Med fokus på optik
I takt med att LED-er har utvecklats som lyskilde og vi kan skape høye lysfluks fra små lyskilder, har optikken vokst fram som et viktig område for å temme lyset og skape armaturer som med stor presisjon kan plassere riktig lysmengde på riktig sted. Lumenpulse er en produsent som tidlig forsto viktigheten av optikk. En årsak til at selskapet ble startet var at grunnleggerne savnet utendørsarmaturer med god optikk, og de har siden lenge hatt et dedikert team som utvikler selskapets optiske løsninger. Vi har intervjuet Dave Grassi, som er ansvarlig for det optiske teamet i Montreal, om hvorfor optikk er så viktig og hvordan de arbeider for å skape fremtidens optiske løsninger.
Would you mind introducing yourself and your team?
My name is David Grassi, I’m the Optical Engineering Manager at Lumenpulse, I have been at Lumenpulse for over 10 years and have been designing optical systems for LED applications for the past 14 years. At Lumenpulse, we have a team of 3 Optical designers, each dedicated and experienced in their segment (Lumenpulse Outdoor, Site and Area, and Point source). Their names are Isabelle Rivard, Caroline Donkin, and Gabrielle Grondin, each of them has also been working at Lumenpulse for over 10 years.
How common is it that lighting manufacturers have a dedicated team for this? Why does Lumenpulse find it valuable?
Many lighting manufacturers will have at least one employee that is specialized in evaluating optical options found “off-the-shelf” and performing photometric testing, but having a dedicated team for optical design is indeed rare. By having this capability in house, we are able to design optical solutions and deliver truly best in class optical performances, ones that can’t be easily matched simply by combining off-the-shelf solutions. Central to our company’s DNA is customization of our product; we design all of our standard products with the intent that they can be customized further than any product on the market in terms of possible optical distributions and spectral power distributions.
Can you describe the process you use to evaluate and select optics for your products? How often are these re-evaluated?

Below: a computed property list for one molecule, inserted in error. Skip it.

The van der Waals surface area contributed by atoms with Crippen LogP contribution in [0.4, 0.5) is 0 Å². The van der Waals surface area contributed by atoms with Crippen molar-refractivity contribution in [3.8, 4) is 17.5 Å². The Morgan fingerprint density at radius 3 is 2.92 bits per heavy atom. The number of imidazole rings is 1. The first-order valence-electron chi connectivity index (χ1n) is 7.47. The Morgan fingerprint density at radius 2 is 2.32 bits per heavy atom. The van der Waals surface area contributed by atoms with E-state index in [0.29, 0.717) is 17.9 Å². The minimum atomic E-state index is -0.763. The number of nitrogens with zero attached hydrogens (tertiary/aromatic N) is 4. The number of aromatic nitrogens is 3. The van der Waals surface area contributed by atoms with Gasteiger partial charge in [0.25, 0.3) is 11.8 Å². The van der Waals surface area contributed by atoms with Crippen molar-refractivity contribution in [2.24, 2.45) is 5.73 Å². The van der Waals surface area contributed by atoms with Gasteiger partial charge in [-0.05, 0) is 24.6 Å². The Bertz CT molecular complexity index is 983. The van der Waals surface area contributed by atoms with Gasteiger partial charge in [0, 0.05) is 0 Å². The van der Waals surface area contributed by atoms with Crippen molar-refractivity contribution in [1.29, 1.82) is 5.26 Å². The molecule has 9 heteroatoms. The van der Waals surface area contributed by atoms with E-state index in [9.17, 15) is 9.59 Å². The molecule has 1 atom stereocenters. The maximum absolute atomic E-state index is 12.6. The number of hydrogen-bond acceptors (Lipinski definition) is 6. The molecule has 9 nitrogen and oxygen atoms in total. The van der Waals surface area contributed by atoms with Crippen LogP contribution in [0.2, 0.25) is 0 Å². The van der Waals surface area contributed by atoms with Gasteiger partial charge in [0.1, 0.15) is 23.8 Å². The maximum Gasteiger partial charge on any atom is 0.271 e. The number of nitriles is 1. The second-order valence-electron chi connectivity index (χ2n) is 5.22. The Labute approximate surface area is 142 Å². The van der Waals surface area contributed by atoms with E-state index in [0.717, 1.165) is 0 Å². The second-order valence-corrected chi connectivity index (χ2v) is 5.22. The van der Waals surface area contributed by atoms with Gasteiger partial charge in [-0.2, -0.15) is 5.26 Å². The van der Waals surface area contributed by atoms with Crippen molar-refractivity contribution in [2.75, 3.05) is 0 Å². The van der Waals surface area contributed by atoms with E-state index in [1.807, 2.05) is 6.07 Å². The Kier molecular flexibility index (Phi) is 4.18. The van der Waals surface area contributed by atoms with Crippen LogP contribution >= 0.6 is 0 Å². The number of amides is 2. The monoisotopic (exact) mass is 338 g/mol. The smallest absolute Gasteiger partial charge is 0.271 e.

For any new products, we first evaluate the market need and review what’s currently considered “best in class”; we evaluate pretty much every option, the CCT offerings, the CRI, the outputs, the beam angles, and the intensity. For the beam distributions themselves, there is a lot more that goes into this than just hitting a certain beam angle number. The delivered intensity is calculated and optimized to ensure that we are efficiently directing all of the light within the desired distribution, this mitigates glare and stray light and ensures that you will get the highest light levels for your selected configuration. The shape of the distribution is critical as well, for narrow beams, we want to get every last photon within the beam angle to maximize the possible throw. For grazing distributions, we want to ensure that we are doing everything we can to mitigate shadows between fixtures, to allow for the widest possible spacing between fixtures to reduce project costs. For floodlighting and general illumination, we want to ensure efficient delivered output within the distribution but want to ensure that this doesn’t lead to scalloping in the application. For site and area lighting, we want to ensure the furthest possible spacing between luminaires while maximizing the average illuminance on the roadway and minimizing backlight. We are constantly re-evaluating the performance of all of our products to see where we can continue to improve and innovate.
Now that LEDs are so efficient, raw output no longer seems to the main priority. What are priorities you have when designing optics for Lumenpulse fittings?